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Development of the Douglas-fir Productivity Spatial Surface using the Process-based model 3-PG

By Dean Meason, Barbara Höck, Yue Lin, Priscilla Lad, Marie Heaphy , August 2017.

Download SWP-T038 (pdf)

Executive summary

The objective of this report was to provide a New Zealand-wide productivity surface for Douglas-fir. This output addresses limitations of an earlier study of Douglas-fir spatial productivity that was based on very a limited number of sites.

Key Results

The major results of the study were:

  • Douglas-fir permanent sample plots (PSP) providing a comprehensive coverage of New Zealand’s Douglas-fir growing areas were sourced and refined into a set of representative measurements for spatial growth modelling (calibration) and verification of the model (validation)
  • Daily climate data matching PSP measurements were successfully modified and integrated into the model
  • Allometric equations for stem and foliar mass by stem diameter at breast height (1.4m, DBH), and the wood density by age equation were successfully updated
  • 3-PG was successfully parameterised using data from 32 sites from 23 locations throughout the country with an average mean DBH error of 10% across these sites.
  • The Scion parameterised model was tested against a 25 site validation dataset from throughout the country and had an average mean DBH error of 38% across these sites. However, the majority of this error was due to the poor performance of the model for two sites.
  • The Scion parameterised model was an improvement to the Waring et al. (2008) parameterised model.
  • A Douglas-fir productivity surface was successfully developed using 3PG2S showed higher productivity areas in the Nelson/Marlborough, Southern Canterbury, Taranaki and northern Gisborne regions.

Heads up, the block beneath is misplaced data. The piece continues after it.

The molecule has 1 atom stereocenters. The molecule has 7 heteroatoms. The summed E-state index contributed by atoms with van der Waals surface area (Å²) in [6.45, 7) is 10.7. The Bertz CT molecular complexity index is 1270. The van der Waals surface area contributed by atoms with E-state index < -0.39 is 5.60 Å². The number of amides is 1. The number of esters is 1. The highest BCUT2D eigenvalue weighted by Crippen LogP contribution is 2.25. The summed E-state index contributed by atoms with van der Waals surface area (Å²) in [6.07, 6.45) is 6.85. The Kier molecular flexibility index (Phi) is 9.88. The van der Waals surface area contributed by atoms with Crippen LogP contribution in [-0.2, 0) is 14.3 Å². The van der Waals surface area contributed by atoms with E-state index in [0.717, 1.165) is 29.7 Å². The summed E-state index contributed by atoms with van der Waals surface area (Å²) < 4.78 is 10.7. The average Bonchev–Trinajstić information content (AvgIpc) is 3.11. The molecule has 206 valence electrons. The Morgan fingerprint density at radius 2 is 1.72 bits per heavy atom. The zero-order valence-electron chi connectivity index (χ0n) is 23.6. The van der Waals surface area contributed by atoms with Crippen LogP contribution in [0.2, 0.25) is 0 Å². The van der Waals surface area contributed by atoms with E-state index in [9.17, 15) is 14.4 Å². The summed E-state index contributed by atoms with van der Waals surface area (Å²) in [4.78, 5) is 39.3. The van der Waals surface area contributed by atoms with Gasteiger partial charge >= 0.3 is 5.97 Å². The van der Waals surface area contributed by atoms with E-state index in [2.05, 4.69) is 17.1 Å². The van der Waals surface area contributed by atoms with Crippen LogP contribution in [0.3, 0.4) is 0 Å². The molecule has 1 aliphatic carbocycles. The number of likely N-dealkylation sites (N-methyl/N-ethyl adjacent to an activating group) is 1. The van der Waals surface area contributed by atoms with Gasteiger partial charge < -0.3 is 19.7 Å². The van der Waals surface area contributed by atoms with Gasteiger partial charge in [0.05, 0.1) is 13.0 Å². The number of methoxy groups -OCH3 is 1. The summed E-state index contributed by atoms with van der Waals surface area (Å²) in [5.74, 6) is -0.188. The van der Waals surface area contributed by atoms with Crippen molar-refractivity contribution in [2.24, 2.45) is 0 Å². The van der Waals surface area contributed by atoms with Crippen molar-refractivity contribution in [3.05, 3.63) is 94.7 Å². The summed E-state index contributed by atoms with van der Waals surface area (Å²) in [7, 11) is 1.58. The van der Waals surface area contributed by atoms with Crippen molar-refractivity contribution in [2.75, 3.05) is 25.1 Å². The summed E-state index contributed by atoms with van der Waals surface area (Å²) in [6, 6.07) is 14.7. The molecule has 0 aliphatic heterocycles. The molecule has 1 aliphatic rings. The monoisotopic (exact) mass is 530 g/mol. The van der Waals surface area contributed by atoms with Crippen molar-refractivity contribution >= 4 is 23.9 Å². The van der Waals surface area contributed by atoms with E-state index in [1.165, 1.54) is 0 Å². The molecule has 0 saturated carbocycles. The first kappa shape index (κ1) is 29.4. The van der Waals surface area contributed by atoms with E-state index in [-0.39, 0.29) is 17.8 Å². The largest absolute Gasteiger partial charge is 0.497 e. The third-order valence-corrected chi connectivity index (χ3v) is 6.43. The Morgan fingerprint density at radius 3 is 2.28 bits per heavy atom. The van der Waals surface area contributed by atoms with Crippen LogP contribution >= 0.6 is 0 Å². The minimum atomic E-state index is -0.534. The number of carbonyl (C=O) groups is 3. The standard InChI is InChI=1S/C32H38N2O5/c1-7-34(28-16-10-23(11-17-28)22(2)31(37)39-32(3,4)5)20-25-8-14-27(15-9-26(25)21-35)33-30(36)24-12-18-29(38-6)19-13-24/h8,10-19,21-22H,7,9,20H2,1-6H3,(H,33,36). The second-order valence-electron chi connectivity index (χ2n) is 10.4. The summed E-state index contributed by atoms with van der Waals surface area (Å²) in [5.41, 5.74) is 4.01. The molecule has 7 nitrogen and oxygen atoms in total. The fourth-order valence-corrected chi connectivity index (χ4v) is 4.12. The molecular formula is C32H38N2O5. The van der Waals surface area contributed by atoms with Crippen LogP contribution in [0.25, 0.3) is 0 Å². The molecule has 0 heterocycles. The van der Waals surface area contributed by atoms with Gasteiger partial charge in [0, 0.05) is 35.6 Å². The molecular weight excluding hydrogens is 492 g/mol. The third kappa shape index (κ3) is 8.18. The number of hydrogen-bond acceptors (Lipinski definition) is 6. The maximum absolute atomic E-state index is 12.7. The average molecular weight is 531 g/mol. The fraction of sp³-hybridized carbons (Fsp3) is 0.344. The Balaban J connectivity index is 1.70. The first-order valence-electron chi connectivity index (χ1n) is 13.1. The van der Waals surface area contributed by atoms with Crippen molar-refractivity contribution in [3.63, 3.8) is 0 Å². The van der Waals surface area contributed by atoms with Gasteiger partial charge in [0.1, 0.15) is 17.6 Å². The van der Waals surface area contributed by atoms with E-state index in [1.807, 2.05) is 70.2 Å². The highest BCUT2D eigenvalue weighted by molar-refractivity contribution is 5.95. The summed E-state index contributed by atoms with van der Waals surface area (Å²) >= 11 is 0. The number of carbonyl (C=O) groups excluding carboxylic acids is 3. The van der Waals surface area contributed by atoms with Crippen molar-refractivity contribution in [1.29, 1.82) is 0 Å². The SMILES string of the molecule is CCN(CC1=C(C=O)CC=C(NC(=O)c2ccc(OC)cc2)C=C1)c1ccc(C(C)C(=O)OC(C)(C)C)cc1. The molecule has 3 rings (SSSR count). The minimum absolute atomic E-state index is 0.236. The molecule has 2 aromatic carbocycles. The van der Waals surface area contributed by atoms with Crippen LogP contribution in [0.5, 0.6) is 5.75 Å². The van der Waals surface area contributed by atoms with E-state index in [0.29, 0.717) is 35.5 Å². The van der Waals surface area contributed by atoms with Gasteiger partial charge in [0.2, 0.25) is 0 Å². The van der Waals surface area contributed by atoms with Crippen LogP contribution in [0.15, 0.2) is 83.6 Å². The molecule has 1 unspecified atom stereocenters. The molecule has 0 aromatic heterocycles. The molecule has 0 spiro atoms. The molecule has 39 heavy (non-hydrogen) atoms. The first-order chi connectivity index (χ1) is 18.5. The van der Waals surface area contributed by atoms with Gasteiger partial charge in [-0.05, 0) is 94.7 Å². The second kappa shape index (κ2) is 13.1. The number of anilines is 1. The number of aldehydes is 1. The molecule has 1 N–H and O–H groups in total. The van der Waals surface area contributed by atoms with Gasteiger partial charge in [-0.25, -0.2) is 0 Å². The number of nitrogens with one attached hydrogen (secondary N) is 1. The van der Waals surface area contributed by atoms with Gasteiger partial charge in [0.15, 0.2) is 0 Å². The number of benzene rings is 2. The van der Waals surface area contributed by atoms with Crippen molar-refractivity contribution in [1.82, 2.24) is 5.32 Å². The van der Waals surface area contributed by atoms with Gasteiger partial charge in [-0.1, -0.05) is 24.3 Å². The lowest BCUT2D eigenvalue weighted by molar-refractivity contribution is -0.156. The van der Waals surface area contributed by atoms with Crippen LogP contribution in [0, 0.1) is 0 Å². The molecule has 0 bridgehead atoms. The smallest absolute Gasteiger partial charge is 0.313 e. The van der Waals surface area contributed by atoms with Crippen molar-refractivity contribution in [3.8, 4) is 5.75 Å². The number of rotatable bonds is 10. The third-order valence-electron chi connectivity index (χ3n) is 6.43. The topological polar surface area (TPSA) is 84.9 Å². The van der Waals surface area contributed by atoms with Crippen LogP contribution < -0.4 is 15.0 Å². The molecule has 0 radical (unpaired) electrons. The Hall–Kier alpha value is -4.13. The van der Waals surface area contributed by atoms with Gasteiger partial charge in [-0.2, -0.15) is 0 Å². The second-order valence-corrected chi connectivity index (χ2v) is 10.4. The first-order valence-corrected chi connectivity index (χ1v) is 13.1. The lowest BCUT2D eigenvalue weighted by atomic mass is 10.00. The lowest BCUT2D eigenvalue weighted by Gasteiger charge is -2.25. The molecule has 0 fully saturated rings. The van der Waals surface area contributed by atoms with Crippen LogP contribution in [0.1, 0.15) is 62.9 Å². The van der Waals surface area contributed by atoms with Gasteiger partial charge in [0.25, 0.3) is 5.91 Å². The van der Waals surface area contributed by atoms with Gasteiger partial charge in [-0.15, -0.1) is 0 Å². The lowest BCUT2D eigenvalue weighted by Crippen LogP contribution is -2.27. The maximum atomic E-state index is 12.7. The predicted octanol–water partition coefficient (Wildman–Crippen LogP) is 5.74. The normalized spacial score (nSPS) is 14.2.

• The Scion parameterised model provides a good foundation to understand and quantify site sensitivities for New Zealand grown Douglas-fir and to quantify any gap between actual and potential productivity.
  • On site data collection and development of an independent site fertility index is required to improve the accuracy of the model.

Implications of Results for Client

This project has provided SWP members with a fully parameterised and integrated process-based model for Douglas-fir. The model provides precise spatial information of Douglas-fir productivity throughout New Zealand and a range of management scenarios can be tested without the costlyestablishment of a large number of PSP’s and silvicultural trials. 3-PGS2 is flexible enough to easily incorporate any improvements in data, especially accurate soil characteristics and soil fertility data.

The GIS-capable output allows SWP members to easily integrate the Douglas-fir productivity surface into existing GIS data management systems and into Google Earth. This allows productivity data to be related to locations of interest.

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